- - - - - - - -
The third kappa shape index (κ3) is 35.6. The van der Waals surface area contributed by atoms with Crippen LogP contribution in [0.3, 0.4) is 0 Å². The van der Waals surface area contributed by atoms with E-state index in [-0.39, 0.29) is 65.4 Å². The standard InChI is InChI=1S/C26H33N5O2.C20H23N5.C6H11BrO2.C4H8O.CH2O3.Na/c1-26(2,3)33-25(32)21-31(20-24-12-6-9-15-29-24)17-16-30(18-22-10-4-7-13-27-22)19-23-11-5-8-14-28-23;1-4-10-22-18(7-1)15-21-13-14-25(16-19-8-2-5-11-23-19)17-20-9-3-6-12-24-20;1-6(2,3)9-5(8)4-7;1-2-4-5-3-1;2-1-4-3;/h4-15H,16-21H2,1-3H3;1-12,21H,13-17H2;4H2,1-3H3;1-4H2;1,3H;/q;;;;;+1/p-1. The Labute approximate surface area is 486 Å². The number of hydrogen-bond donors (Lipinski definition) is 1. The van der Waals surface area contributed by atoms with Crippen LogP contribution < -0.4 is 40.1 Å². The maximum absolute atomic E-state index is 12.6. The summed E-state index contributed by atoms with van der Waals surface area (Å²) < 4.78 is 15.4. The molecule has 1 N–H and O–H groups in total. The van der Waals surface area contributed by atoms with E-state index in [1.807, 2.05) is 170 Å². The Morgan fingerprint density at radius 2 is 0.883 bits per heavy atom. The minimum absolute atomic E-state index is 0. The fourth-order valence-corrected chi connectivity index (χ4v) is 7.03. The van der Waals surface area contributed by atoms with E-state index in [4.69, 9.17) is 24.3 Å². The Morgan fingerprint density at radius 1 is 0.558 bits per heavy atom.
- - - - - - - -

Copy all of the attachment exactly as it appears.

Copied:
The third kappa shape index (κ3) is 35.6. The van der Waals surface area contributed by atoms with Crippen LogP contribution in [0.3, 0.4) is 0 Å². The van der Waals surface area contributed by atoms with E-state index in [-0.39, 0.29) is 65.4 Å². The standard InChI is InChI=1S/C26H33N5O2.C20H23N5.C6H11BrO2.C4H8O.CH2O3.Na/c1-26(2,3)33-25(32)21-31(20-24-12-6-9-15-29-24)17-16-30(18-22-10-4-7-13-27-22)19-23-11-5-8-14-28-23;1-4-10-22-18(7-1)15-21-13-14-25(16-19-8-2-5-11-23-19)17-20-9-3-6-12-24-20;1-6(2,3)9-5(8)4-7;1-2-4-5-3-1;2-1-4-3;/h4-15H,16-21H2,1-3H3;1-12,21H,13-17H2;4H2,1-3H3;1-4H2;1,3H;/q;;;;;+1/p-1. The Labute approximate surface area is 486 Å². The number of hydrogen-bond donors (Lipinski definition) is 1. The van der Waals surface area contributed by atoms with Crippen LogP contribution < -0.4 is 40.1 Å². The maximum absolute atomic E-state index is 12.6. The summed E-state index contributed by atoms with van der Waals surface area (Å²) < 4.78 is 15.4. The molecule has 1 N–H and O–H groups in total. The van der Waals surface area contributed by atoms with E-state index in [1.807, 2.05) is 170 Å². The Morgan fingerprint density at radius 2 is 0.883 bits per heavy atom. The minimum absolute atomic E-state index is 0. The fourth-order valence-corrected chi connectivity index (χ4v) is 7.03. The van der Waals surface area contributed by atoms with E-state index in [4.69, 9.17) is 24.3 Å². The Morgan fingerprint density at radius 1 is 0.558 bits per heavy atom.